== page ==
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Elodie Le Gal

In the context of global climate change and rising world energy demand putting increasing pressures on finite natural resources, new efficient and sustainable low carbon technologies, such as wind power, solar, geothermal power, biomass, hydropower and biogas, are being developed to sustain human activities, combat climate change and protect environmental assets. However, energy technology innovations carry their own risks of social failures, thus jeopardizing the building of a fair and equitable society. Yet, the focus of the energy debate remains mostly around energy security, climate change and the use of market-based approaches. The social and environmental injustice risks arising from the emergence of new low carbon energy technologies play a minor part in the energy debate. This chapter redirects the discussion and intends to explore how the concept of environmental justice combined with social science perspectives on risk can create new theoretical frameworks and methods that can help integrate social justice considerations into energy legal frameworks. Framing the energy debate differently, i.e., through the lens of environmental justice and social sciences perspectives on risk, is likely to shape different types of regulatory responses that will be needed to address emerging social issues in the context of low carbon technologies.

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Elodie Le Gal

Agricultural industries such as livestock and crop production provide food and raw materials to billions of people. They generate income for households, including 70 percent of the world’s poor who live in rural areas. To ensure food security and maintain agricultural productivity while sustaining natural resources environmental services from agricultural lands need to remain sustainable. However, over recent decades, agricultural assets have been dramatically impacted by a range of human-induced environmental threats, among which are climate change and invasive species. This chapter explores some key relationships between climate change, invasive species law, and agriculture. While invasive species law can contribute to climate change adaptation by protecting agricultural values from harmful biological infestations, significant institutional, governance and methodological challenges are likely to jeopardise its effectiveness. While these various challenges are discussed in the Australian context, this chapter intends to provide broader insights into the institutional improvements likely to be required to improve invasive species law in other parts of the world to protect agricultural systems from biological infestations aggravated by climate change. It also highlights further research directions to better reconcile invasive species law with sustainable agriculture and livelihoods while building an effective low-carbon economy. Key Words: climate change, invasive species, governance challenges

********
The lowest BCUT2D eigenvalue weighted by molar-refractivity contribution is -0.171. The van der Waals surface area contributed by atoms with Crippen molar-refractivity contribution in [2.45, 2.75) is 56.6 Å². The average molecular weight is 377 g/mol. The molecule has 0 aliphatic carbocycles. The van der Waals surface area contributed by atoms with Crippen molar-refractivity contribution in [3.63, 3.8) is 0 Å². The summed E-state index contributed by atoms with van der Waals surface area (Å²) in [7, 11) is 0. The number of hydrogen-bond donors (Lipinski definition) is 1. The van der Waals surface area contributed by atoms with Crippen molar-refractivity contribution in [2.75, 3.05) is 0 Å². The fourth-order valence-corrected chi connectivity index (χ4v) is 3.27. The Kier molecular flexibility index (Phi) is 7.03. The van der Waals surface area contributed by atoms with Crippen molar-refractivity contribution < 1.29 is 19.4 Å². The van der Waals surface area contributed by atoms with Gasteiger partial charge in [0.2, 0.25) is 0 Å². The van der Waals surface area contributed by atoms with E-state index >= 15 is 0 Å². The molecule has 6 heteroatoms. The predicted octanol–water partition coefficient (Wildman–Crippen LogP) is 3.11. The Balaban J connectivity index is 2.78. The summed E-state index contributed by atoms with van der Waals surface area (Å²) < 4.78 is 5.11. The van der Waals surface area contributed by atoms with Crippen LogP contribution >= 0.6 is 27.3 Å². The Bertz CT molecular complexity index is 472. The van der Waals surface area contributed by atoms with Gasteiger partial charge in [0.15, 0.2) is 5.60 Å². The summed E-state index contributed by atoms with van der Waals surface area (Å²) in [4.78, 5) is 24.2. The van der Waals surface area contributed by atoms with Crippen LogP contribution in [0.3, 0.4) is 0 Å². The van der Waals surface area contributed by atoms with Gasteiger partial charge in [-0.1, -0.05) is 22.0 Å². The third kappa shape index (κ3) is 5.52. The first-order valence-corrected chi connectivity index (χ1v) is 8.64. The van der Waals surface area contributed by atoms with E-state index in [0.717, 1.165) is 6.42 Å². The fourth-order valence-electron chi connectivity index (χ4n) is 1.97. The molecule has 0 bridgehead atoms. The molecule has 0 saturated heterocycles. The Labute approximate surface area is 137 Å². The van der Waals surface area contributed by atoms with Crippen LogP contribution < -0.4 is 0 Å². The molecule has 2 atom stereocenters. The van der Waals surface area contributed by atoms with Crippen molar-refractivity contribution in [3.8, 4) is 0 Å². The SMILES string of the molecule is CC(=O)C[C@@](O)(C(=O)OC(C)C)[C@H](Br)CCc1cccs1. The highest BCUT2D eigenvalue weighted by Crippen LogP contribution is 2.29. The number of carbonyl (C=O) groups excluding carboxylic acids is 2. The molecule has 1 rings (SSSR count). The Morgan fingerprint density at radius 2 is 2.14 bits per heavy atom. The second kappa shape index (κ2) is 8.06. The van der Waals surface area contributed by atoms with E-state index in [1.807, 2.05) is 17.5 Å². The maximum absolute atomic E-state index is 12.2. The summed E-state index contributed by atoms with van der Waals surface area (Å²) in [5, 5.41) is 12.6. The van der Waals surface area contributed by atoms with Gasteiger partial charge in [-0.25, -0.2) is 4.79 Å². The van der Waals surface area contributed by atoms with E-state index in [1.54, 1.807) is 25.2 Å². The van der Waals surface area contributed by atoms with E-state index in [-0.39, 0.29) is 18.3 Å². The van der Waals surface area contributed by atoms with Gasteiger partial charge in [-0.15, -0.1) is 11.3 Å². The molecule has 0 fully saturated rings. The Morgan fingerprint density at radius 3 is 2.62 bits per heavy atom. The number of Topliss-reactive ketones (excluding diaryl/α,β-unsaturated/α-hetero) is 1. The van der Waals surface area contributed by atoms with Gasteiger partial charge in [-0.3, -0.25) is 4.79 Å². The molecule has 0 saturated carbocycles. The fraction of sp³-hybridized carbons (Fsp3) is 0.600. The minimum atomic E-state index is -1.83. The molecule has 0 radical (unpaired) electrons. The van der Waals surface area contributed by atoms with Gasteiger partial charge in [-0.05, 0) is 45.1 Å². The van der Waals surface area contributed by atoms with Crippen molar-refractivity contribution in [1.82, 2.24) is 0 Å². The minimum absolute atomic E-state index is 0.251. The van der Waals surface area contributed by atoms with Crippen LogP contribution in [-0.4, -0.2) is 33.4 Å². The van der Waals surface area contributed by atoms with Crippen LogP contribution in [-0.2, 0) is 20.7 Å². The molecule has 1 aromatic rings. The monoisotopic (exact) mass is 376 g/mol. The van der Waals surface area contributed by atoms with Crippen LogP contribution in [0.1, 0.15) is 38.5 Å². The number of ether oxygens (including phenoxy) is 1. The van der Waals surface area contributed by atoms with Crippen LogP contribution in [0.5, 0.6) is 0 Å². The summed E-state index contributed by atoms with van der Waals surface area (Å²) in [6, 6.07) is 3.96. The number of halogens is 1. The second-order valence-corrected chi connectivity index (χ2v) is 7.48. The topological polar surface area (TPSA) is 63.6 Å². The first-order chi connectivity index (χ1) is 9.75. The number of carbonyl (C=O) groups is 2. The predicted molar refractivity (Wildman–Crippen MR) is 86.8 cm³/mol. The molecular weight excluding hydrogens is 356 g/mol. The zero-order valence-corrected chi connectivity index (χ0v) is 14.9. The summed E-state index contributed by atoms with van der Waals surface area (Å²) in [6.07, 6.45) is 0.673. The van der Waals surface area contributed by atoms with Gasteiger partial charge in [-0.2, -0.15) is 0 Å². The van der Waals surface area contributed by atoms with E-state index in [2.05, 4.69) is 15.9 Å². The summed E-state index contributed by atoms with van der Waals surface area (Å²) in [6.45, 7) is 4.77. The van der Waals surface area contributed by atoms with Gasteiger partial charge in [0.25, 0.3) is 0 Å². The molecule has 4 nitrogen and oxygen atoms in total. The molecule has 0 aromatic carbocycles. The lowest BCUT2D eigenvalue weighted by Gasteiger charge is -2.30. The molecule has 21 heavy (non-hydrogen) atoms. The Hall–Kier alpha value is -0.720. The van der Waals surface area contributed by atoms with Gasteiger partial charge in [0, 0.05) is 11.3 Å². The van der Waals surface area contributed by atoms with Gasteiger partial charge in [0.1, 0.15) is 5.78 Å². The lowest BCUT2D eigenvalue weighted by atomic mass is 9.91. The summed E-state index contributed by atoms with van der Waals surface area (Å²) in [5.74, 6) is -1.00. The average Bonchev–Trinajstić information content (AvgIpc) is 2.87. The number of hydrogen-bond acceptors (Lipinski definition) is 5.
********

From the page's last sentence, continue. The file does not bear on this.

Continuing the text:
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Elodie Le Gal

The quest for achieving a sustainable future and addressing climate change risks by reducing greenhouse gas emissions, the policy challenges raised by wicked public policy problems, such as poverty and inequality issues, the risks of policy failures from legal innovations and the search for behaviourally effective governance models, all these aspects of the sustainability challenge are illustrated in the specific context of the biofuel weed crop risk case study which provides the basis for the present discussion around sustainable governance innovations, implementation issues and the need for new research directions to achieve key sustainable goals. Drawing upon empirical findings, this publication intends to highlight the key lessons that can be learned from this case study for the purpose of implementing governance innovations in the context of the new United Nations sustainable development goals adopted in 2015. It particularly highlights three main research directions in areas which remain underexplored in environmental legal research for improving governance models and achieving a sustainable future. These are the use of non-legal perspectives from the social sciences for improving environmental law scholarship, further enquiry into risk concepts, and the incorporation of social justice considerations into environmental market-based approaches.

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Paul Martin and Elodie Le Gal